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How to Monitor 404 Errors?

404 errors happen when someone requests a page or file that doesn’t exist – actually, it’s more accurate to say the web server can’t find the file.

404s happen when:

  1. Someone types the wrong address
  2. Someone links to the wrong address
  3. The file or page moves to a different address
  4. The page or file is deleted
  5. The page or file never existed

404 errors might sound scary, but they are mostly harmless. It is easy to monitor 404 errors and to fix them, thanks to Rank Math.

When you visit a website, maybe through a link, or by typing in an address, you aim to find and consume your content. Instead, if you’re hit with a 404 error, not only will you not be able to consume the content, but your experience will also be less than ideal.

It doesn’t matter if it’s your fault, their fault, or someone else’s. Maybe you clicked on a broken link caused by a typing mistake on another website. Maybe you cut-and-pasted a URL wrong. Or possibly you made a spelling mistake when you typed a URL manually.

The same thing happens to your readers when they access your website. Regardless of who is at fault, you cannot afford to let users have a bad experience on your website.

404 errors don’t affect your website’s rankings. Google has clarified that many times. But, a lot of 404 errors on your website is a bad quality signal. Google will even email you (and notify you in the Search Console) if many 404 errors are found.

Also, 404 errors from external links cause you twice the harm. First, they create the bad user experience, and they also dismiss the link-juice (SEO-value) of the external link.

Fortunately, Rank Math’s 404 monitor can save you all sorts of SEO trouble. Let’s check it out.

To reach the 404 Monitor, hover over Rank Math’s menu entry on the WordPress menu. In the sub-menu that appears, click the 404 monitor entry.


You’ll reach the 404 error page. Notice that it says “The 404 error log is empty”. Well, of course it is, we keep our site clean.


An empty log is great, but it doesn’t show you much. So, for this example, we’ll manually introduce a few errors. After introducing the errors, here is how the 404 monitor will look.


Let’s understand the data that Rank Math is sharing with us. If you notice, there are 3 fields in the 404 monitor.


  • URI
  • Hits
  • Access Time

These fields help you navigate your 404 errors better. In the initial days, you might not get a lot of errors, but as your site grows, you will have to use some precision rather than eyeball it.


The URI (Uniform Resource Identifier) represents the URL that the user tried to access. The only purpose of this field is to see if the error is caused by an obvious typo. If it is, you can fix it and not think about it anymore.


Hits represent the number of times an error-causing URI was accessed. This is an important number as you would want to fix errors with the most number of hits first.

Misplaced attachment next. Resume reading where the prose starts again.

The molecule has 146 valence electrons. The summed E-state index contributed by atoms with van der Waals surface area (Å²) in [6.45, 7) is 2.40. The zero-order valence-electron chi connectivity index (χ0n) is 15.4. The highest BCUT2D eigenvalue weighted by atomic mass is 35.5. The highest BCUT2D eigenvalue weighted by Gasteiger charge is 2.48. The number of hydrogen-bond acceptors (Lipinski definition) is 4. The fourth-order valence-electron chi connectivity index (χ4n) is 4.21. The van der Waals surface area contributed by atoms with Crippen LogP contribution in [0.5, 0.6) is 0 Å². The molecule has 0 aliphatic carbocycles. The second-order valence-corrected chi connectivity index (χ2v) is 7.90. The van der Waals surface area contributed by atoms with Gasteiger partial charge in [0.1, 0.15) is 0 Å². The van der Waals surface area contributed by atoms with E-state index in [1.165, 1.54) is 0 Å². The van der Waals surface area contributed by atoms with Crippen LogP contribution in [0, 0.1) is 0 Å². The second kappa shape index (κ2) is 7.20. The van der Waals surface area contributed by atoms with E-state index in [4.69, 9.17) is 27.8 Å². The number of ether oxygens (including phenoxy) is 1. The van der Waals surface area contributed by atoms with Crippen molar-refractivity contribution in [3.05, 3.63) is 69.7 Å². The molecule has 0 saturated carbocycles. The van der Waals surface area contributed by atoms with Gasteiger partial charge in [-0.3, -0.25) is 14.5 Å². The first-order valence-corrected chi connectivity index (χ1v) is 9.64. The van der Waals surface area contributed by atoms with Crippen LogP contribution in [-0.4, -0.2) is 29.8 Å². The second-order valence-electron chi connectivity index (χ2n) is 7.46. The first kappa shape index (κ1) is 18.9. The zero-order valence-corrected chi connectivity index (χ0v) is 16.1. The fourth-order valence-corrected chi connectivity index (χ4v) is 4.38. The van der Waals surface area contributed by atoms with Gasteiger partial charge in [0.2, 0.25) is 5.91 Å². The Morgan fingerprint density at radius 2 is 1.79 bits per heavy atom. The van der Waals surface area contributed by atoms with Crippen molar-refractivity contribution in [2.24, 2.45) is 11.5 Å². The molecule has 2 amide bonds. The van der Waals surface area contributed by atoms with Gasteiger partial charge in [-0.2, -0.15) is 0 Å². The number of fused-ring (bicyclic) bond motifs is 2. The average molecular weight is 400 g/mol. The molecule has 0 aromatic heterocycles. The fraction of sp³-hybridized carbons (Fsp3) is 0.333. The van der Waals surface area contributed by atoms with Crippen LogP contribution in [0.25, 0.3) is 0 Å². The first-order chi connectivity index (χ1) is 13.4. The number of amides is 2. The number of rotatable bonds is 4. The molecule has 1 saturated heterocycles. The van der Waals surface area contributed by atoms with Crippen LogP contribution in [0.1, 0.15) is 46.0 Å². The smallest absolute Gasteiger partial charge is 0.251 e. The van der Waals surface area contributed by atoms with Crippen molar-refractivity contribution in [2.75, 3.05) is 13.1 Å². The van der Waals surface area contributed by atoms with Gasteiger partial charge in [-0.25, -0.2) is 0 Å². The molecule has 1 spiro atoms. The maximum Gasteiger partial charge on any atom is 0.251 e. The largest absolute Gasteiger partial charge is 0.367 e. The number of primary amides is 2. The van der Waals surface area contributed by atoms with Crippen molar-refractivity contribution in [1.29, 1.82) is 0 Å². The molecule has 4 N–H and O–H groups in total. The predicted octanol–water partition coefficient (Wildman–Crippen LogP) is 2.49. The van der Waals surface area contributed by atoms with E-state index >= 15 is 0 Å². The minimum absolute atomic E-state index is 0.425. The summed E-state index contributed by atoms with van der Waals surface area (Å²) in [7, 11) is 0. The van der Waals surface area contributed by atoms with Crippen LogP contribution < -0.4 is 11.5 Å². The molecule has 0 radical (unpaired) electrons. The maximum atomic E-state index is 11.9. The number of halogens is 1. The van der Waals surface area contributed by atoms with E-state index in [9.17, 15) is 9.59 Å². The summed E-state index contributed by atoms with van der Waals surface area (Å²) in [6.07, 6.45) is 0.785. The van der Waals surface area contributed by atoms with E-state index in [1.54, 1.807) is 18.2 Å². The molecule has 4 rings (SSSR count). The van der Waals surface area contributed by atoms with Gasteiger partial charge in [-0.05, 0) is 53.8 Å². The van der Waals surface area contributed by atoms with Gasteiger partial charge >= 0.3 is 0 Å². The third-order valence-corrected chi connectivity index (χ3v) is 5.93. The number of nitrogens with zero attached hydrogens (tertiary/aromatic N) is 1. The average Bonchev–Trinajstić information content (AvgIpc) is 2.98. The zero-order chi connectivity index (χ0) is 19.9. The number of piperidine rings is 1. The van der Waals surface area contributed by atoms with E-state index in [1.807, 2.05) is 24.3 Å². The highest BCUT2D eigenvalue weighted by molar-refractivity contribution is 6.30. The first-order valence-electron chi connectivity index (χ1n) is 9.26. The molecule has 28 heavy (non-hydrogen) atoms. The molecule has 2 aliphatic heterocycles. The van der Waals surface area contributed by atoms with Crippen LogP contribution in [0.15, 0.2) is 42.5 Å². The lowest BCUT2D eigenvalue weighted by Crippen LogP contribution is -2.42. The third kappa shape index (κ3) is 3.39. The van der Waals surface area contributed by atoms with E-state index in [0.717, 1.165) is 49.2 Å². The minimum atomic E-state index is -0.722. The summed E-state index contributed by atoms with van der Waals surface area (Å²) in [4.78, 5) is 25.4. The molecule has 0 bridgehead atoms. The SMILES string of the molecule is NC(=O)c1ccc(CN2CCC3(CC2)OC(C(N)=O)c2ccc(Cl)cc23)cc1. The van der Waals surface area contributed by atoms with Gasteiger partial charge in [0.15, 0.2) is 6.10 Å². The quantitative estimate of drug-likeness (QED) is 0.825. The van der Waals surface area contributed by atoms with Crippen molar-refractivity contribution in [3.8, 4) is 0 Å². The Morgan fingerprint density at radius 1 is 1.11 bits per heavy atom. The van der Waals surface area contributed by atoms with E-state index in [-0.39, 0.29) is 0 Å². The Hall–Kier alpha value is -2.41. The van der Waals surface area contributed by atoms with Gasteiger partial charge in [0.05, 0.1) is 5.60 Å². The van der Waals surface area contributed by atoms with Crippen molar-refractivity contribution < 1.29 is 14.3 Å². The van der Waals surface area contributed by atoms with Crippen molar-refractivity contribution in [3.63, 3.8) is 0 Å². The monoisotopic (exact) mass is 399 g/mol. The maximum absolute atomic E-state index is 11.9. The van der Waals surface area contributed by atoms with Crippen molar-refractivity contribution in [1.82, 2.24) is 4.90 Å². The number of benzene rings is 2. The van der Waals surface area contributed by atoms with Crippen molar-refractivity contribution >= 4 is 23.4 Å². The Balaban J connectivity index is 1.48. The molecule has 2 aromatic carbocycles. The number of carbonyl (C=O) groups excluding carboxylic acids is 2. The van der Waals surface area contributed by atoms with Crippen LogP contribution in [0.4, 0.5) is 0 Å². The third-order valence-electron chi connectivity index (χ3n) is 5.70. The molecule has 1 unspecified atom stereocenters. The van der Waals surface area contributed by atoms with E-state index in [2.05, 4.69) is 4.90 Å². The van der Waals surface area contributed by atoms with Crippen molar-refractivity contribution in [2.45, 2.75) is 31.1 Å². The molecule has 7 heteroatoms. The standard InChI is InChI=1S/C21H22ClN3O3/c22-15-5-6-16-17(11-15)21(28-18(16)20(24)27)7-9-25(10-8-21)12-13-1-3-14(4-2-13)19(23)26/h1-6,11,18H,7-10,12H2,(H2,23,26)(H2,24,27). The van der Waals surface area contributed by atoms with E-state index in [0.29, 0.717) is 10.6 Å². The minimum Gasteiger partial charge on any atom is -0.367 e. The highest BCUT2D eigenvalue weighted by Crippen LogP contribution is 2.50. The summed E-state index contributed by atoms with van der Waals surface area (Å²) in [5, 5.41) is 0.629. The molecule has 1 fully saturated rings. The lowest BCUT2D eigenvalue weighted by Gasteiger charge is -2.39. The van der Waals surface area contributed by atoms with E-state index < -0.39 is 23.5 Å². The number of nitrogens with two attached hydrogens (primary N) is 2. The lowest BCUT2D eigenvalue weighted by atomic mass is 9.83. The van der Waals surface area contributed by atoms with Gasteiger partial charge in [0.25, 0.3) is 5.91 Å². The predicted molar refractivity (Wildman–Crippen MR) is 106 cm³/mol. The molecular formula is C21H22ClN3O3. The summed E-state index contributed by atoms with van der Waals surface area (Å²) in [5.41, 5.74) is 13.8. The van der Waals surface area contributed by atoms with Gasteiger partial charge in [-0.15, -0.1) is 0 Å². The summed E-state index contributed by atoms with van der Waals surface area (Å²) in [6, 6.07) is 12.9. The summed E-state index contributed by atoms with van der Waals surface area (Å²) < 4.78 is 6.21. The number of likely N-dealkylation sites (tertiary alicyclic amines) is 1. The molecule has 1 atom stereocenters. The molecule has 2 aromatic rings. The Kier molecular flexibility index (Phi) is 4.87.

Access Time

The access time field captures the time of the last hit on the error causing URL. This field, combined with the hits field, is pretty useful in solving issues.

Advanced 404 Monitor

If you’ve read Rank Math’s setup guide, then you know that Rank Math is equipped with a Simple and an Advanced 404 monitor. What we currently saw was the simple 404 monitor. Let us now see what the Advanced 404 monitor can do.

To activate the Advanced 404 monitor, go to Rank Math’s General Settings > 404 Monitor and activate the Advanced 404 monitor. Don’t forget to save your settings.


Once you come back to the 404 monitor, here is what you’d see.


You’ll notice 2 new fields in addition to the 3 already listed. Before checking them out, let populate them with a few 404 errors.


That’s more like it. The Referer field is still empty, we’ll explain that in a minute.


This field will capture the referral URL which is linking the error-prone URL. This field’s information is crucial when a bad internal or external URL causes a 404 error. For example, if another website links to an important post on your website but with an error, this field will help you identify the source of the error. Using that data, you can contact the site linking to you and ask them to correct their link.

In the image above, you didn’t see a referral as we simply typed a random URL to cause an error. But here is how it would look when it captures the referrer.


It’s important to know that the referrer link can be an internal link or an external link. That means that if you make a mistake in linking internally to your post, Rank Math will capture that for you as well.

User Agent

If you have or know about affiliate sites, you’ll know that they spend a lot of time creating and managing links. Many affiliate networks offer scripts that can convert regular URLs to affiliate URLs. Imagine a scenario where a script has an issue with a particular browser which causes the URL to throw an error. Without the user agent data, you’ll keep on trying to reproduce the error but will fail. Only when you see the user agent data will you be able to understand the issue.

This tab captures the User Agent that was used when the 404 error occurred. Knowing the User Agent can be immensely helpful when you use any scripts on your website that affect your links. If a specific script does is not supported in a specific browser, then the 404 monitor will capture the errors using which you can resolve the issue.

Fixing the 404 Errors

Once you have the list of 404 errors, the next thing to do is to fix the errors. There are many actions you can take to fix the errors, and we’ve created a dedicated tutorial for it. Be sure to check it out to understand how to solve 404 errors.

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